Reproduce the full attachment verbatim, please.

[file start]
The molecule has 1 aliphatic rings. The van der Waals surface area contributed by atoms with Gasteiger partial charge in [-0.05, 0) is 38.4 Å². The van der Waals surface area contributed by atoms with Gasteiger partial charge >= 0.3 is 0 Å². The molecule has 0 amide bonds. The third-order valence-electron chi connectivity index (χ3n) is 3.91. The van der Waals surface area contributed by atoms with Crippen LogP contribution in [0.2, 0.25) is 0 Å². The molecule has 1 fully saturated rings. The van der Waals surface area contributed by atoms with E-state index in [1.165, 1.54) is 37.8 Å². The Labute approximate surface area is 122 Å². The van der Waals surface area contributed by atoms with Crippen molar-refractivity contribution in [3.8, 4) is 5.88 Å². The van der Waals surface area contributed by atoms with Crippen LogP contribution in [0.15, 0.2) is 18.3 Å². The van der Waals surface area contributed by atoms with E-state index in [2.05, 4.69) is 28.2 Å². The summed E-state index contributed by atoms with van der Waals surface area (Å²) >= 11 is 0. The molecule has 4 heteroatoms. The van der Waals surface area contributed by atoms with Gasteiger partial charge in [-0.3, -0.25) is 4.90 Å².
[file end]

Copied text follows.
The molecule has 1 aliphatic rings. The van der Waals surface area contributed by atoms with Gasteiger partial charge in [-0.05, 0) is 38.4 Å². The van der Waals surface area contributed by atoms with Gasteiger partial charge >= 0.3 is 0 Å². The molecule has 0 amide bonds. The third-order valence-electron chi connectivity index (χ3n) is 3.91. The van der Waals surface area contributed by atoms with Crippen LogP contribution in [0.2, 0.25) is 0 Å². The molecule has 1 fully saturated rings. The van der Waals surface area contributed by atoms with E-state index in [1.165, 1.54) is 37.8 Å². The Labute approximate surface area is 122 Å². The van der Waals surface area contributed by atoms with Crippen molar-refractivity contribution in [3.8, 4) is 5.88 Å². The van der Waals surface area contributed by atoms with Crippen LogP contribution in [0.15, 0.2) is 18.3 Å². The van der Waals surface area contributed by atoms with E-state index in [2.05, 4.69) is 28.2 Å². The summed E-state index contributed by atoms with van der Waals surface area (Å²) >= 11 is 0. The molecule has 4 heteroatoms. The van der Waals surface area contributed by atoms with Gasteiger partial charge in [-0.3, -0.25) is 4.90 Å².